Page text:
When a meteorite struck near the crowded city of Managua, Nicaragua, Saturday, it had many residents in the densely-populated city fearing it was the end of days.
Reuters wrote that government officials, some calling the blast in the capital a “fascinating event,” said the enormous explosion was likely the result of an undetected meteorite that pierced the atmosphere without fully breaking apart.
As residents wound down their night about 11 p.m. local time, a loud and penetrating explosion — described as a sonic boom by some witnesses — was heard for many kilometers near the international airport.
First responders saw an area of impact left a crater some 40-feet across. Witnesses reported seeing plumes of smoke and liquid rising at the time of the percussion.
Although the sound caught many by surprise, the Central American isthmus has a history of earthquakes and volcanic explosions. But what alarmed experts is that the force from the impact was so large, it was detected by instruments typically used to record temblors.
“We are convinced that this was a meteorite. We have seen the crater from the impact,” said Wilfredo Strauss of the Seismic Institute.
Jose Millan, also from Ineter, concurred.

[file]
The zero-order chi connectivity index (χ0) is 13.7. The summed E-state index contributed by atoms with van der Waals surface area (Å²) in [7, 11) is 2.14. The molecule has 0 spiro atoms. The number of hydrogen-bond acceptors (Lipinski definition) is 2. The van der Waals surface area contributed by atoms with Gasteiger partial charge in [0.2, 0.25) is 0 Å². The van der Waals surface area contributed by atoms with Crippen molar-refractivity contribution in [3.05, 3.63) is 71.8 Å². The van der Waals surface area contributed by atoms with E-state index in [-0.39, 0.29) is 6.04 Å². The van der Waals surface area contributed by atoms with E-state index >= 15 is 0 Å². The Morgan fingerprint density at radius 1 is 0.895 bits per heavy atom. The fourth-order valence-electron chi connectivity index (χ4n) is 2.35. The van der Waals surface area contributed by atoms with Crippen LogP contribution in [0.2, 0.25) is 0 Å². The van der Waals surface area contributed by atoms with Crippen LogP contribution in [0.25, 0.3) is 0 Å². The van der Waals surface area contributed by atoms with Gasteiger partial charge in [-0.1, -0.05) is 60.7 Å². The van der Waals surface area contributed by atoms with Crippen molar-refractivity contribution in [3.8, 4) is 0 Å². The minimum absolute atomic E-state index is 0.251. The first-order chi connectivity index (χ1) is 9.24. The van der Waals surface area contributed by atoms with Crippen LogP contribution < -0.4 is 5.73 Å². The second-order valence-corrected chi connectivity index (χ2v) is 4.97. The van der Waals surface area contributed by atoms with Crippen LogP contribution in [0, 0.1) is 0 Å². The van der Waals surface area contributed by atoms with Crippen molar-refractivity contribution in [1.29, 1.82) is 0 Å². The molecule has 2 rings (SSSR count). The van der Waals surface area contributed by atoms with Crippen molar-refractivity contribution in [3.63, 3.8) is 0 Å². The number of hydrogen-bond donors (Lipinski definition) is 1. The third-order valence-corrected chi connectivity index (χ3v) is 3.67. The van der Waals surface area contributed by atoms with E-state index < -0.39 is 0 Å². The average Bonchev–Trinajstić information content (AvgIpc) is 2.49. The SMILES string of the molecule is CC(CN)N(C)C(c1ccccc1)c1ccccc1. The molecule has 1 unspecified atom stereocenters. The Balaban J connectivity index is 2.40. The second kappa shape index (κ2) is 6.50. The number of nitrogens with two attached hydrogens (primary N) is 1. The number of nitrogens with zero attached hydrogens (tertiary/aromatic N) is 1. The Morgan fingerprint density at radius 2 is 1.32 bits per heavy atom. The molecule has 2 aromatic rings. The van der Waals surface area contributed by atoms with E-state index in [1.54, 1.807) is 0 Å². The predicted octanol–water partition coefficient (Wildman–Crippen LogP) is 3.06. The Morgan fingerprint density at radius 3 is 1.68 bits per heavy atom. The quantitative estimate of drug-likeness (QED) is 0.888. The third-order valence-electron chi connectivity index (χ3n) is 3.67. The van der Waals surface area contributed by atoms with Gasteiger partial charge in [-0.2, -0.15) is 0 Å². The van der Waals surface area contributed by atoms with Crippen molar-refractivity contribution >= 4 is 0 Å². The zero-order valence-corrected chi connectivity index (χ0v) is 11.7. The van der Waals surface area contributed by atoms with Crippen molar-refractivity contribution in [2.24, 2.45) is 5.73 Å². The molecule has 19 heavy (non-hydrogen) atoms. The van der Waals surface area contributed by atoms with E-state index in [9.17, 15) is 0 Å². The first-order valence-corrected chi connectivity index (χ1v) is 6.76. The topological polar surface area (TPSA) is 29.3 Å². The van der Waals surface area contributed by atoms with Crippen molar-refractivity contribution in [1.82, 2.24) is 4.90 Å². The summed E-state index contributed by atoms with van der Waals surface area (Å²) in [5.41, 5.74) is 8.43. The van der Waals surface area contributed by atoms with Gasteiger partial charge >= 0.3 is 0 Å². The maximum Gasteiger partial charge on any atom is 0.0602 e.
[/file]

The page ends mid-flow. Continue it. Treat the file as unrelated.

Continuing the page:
“All the evidence that we’ve confirmed on-site corresponds exactly with a meteorite and not with any other type of event. Firstly, we have the seismic register which coincides with the time of impact, and the typical characteristic that it produces a cone in the place of impact.”
However, Nicaragua is not equipped with the technology to conduct detailed tests of the space rock. Therefore, officials have requested the partnership with the United States, namely NASA and the US Geological Survey (USGS).
Thankfully, the concussion from the small meteorite did not cause any injuries or fatalities in Nicaragua, but it was fodder for social media and omens for end of the world preppers.
“We need to celebrate the fact that it fell in an area where, thank God, it didn’t cause any danger to the population,” Millan added.
That said, as a matter of semantics, many typically use the wrong term when referring to space projectiles that travel throughout the galaxy. So what’s the Differences between an asteroid, comet, meteoroid, meteor and meteorite?
|Asteroid||A relatively small, inactive, rocky body orbiting the Sun.|
|Comet||A relatively small, at times active, object whose ices can vaporize in sunlight forming an atmosphere (coma) of dust and gas and, sometimes, a tail of dust and/or gas.|
|Meteoroid||A small particle from a comet or asteroid orbiting the Sun.|
|Meteor||The light phenomena which results when a meteoroid enters the Earth’s atmosphere and vaporizes; a shooting star.|
|Meteorite||A meteoroid that survives its passage through the Earth’s atmosphere and lands upon the Earth’s surface.|
Early theories about the origin of the Nicaraguan meteorite point to asteroid 2014 RC, which was projected to make a close pass (25,000 miles) to earth around the same time of Sunday’s impact in Central America. The general thinking is that a portion of the asteroid broke off and plummeted towards earth and was pulled in by its gravity field.
[Image via El Universal]